The last time this web site commented on one of the Kingsport Times-News' write-ups about people who need readers' help at Christmas, this web site was unsympathetic. I mean to say...a full-grown, able-bodied man wailing about his broken-down bed instead of fixing it? Please.
This time, I'm convinced that a family whom the Welfare State would like to put out on the street on Christmas Day actually need and deserve help.
The story appeared in the Times-News on December 10, 2013, at the bottom of page A-1, written up by Jeff Bobo.
Sometimes nice middle-class homeowners have a year or two when everything goes wrong and nothing goes right. For this family in Rogersville, Tennessee (their names are in the Times-News), 2013 was one of those years.
The father did at least get a disability pension. He needed it, to cover the expenses from nine surgical operations for cancer.
The grandfather died.
The house burned down.
The family were given a choice between moving into a low-income housing project, which didn't have a flat big enough for five school-aged children (and where the kind of cancer the father had must have been deeply not appreciated by other residents), or living in their car. So they moved into the project, where they had to pay $450 per month rent.
The mother, a nurse, also became unable to work. Now the father's $500 pension* was all they had to cover the $450 rent, plus groceries, school supplies, car payments, and medical bills. Naturally they made a few incomplete rent payments. The kind humanitarian social workers in charge of the housing project responded by slapping on late fees.
*[EDIT: My new editorial resolution for this year is that, if I post something in error, I'll fix it where it originally appeared so that it doesn't float around in cyberspace confusing people. A recorded phone conversation still sounds to me like "paying $450 out of $500 a month" but I'm convinced that the informant misspoke; the father's monthly pension was reported in a Times-News follow-up article as over $900.]
The car was repossessed.
The family were told they had to sell their land to pay the rent. They were desperate enough to give serious consideration to this very bad idea. They even found a buyer...but at the last minute he came up short of money.
Luckily, the family had friends at church. Friends appealed to the church on their behalf for money to pay the family's back rent. Money was raised. The kind humanitarian social workers in charge of the housing project sneered "that even if [the family] come up with the money, they will still be evicted."
Social workers tend to get that way when they have to deal with people who've been in the comfortable middle class long enough to have become accustomed to functioning like, and being treated like, intelligent adults. (See Nathaniel Lachenmeyer's The Outsider for another detailed example.)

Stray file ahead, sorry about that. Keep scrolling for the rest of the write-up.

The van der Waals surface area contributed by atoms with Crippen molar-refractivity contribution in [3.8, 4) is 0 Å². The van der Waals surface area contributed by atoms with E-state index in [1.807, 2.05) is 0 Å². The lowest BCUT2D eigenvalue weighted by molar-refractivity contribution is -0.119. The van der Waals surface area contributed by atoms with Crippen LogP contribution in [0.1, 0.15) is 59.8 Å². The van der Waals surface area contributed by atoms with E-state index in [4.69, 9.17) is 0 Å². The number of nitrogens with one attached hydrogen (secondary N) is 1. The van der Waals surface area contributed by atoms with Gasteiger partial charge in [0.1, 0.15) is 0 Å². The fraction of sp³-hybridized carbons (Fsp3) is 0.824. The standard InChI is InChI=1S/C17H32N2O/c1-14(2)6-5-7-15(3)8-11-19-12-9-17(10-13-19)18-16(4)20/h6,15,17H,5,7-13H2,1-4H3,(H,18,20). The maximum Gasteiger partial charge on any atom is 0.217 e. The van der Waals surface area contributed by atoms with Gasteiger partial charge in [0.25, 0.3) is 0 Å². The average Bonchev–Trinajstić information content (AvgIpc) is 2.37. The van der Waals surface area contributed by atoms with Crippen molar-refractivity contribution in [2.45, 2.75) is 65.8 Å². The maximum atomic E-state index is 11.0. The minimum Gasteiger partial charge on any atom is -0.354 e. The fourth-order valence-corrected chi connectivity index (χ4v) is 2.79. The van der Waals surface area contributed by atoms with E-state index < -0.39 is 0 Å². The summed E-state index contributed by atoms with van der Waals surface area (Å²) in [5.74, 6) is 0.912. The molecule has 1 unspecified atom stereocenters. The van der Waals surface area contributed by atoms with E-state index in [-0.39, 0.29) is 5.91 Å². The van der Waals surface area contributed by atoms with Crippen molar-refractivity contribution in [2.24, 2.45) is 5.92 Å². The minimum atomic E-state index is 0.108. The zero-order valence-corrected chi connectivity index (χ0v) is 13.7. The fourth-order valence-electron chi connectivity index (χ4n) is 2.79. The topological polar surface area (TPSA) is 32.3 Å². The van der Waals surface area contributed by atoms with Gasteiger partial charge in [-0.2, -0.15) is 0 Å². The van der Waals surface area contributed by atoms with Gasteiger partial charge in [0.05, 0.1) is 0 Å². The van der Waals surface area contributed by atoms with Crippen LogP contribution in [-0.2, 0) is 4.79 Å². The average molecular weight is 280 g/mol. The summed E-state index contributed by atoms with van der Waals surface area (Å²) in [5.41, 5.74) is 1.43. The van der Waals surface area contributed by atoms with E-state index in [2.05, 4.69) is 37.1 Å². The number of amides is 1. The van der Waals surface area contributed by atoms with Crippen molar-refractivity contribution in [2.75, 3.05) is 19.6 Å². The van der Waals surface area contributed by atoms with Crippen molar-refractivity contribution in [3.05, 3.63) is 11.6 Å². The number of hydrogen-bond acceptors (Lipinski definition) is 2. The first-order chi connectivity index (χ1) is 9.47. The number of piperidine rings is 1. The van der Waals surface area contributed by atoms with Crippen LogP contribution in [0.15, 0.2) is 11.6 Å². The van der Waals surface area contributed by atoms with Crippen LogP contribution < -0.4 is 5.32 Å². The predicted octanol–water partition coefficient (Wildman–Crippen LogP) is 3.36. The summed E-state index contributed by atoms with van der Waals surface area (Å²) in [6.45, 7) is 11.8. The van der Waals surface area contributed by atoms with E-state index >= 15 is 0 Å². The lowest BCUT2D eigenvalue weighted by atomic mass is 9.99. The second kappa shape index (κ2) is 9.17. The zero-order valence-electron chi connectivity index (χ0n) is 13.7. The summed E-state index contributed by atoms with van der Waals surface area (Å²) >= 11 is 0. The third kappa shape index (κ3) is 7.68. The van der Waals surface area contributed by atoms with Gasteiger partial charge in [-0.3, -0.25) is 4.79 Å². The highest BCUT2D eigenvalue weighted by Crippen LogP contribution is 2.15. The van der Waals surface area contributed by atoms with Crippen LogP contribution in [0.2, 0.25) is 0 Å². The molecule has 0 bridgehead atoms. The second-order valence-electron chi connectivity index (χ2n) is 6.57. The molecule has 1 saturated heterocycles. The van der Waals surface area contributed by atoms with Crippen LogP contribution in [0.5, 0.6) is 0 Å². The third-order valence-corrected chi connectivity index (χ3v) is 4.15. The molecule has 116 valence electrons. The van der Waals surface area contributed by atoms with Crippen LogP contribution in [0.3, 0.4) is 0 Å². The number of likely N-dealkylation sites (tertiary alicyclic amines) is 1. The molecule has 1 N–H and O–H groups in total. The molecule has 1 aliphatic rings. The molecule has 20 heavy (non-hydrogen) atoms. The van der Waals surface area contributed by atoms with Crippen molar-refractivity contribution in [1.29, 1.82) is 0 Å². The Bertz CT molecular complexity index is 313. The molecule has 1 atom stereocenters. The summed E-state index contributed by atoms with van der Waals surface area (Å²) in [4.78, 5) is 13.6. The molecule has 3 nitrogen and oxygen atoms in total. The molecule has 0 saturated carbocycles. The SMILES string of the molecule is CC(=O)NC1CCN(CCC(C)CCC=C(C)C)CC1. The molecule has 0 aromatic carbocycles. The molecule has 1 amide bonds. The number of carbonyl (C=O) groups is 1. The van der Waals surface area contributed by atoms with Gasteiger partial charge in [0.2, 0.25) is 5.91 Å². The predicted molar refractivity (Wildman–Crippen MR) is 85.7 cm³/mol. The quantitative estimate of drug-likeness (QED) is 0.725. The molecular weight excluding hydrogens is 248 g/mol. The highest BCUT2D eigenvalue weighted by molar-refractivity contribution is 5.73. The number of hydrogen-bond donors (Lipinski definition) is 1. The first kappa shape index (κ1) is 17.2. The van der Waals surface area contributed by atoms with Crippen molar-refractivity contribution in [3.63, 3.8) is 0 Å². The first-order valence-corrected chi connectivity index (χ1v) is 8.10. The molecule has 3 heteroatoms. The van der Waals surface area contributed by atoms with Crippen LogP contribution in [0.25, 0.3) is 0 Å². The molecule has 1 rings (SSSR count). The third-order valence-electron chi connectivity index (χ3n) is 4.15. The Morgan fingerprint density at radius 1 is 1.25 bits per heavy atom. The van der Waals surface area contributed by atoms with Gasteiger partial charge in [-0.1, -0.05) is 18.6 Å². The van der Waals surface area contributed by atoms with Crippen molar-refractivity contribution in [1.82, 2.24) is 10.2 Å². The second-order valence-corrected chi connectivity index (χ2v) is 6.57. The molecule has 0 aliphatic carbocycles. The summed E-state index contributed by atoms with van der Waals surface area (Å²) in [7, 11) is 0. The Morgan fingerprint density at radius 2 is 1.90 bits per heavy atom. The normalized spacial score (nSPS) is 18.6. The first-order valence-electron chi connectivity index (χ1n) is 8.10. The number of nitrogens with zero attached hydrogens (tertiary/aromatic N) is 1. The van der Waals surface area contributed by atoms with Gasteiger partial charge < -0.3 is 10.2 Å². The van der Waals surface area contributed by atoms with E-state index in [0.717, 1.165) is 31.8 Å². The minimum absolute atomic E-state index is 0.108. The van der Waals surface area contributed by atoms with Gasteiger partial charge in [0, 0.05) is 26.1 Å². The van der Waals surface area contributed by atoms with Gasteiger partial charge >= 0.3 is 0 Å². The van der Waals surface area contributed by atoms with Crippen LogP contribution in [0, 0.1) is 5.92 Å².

The manager of the project threatened to "start moving stuff out on the curb" if the family didn't come up with the money in half an hour, on December 9. The police, however, being more conservative, impersonal, law-and-order types, replied that the rules required them to wait another fifteen days. 9 + 15 = ...that's right, Gentle Readers, they were going to put these two disabled adults and their children out on the street on Christmas Day.
Predictably, people who read this story in the Times-News on December 10 started calling the newspaper office and e-mailing Jeff Bobo. I had met a minister from Of One Accord about a year ago, kept his card with a vague plan of writing something about his ministry, not had the online time to write the article, and misplaced the card, but I eventually tracked down the church's number, and on Saturday I finally called when someone was there.
Of One Accord Ministries is keeping it real. They do have a fax machine; they don't spend money on Internet access. The minister who talked to me did, however, say he was asking anyone and everyone who used the'Net to publicize this story, so I am.
During the past week, various agencies of the Welfare State had come up with unhelpful suggestions. The "Upper East Tennessee Human Development Agency...offered to pay their first month's rent up to $500 if they find a place--but wouldn't be able to pay for a deposit." We would like to see the social worker who made that offer rent a decent three-bedroom house or flat for $500, even with a deposit, even without a prospective tenant having had an especially yucky kind of cancer.
Church members and newspaper readers had, however, made some offers that were worth taking seriously. By Saturday, someone had promised the family a two-bedroom flat, rent-free, for two months; a collection was being taken up to buy them a clean three-bedroom trailer house in which they could live on their land while rebuilding the house, and construction workers and supplies were being rounded up.
As of Saturday, the minister said they'd been able to collect what sounded like about one-third of the cost of a livable three-bedroom trailer house, and other churches would be taking up collections on Saturday and Sunday. I've not asked how successful those efforts have been. Rebuilding a three-bedroom permanent house will take a lot of money.
Is anyone out there feeling munificent? Or has anyone out there even received, or do you expect to receive, gift cards for stores like Lowes, Home Depot, or Wal-Mart (all of which have outlets near the family's property)? Currently collections are being taken via real mail only.
Please address cheques, postal money orders, or relevant gift cards to:
Of One Accord
P.O. Box 207
Rogersville, Tennessee 37857
Please put "The Homeless Fund" on the memo line.
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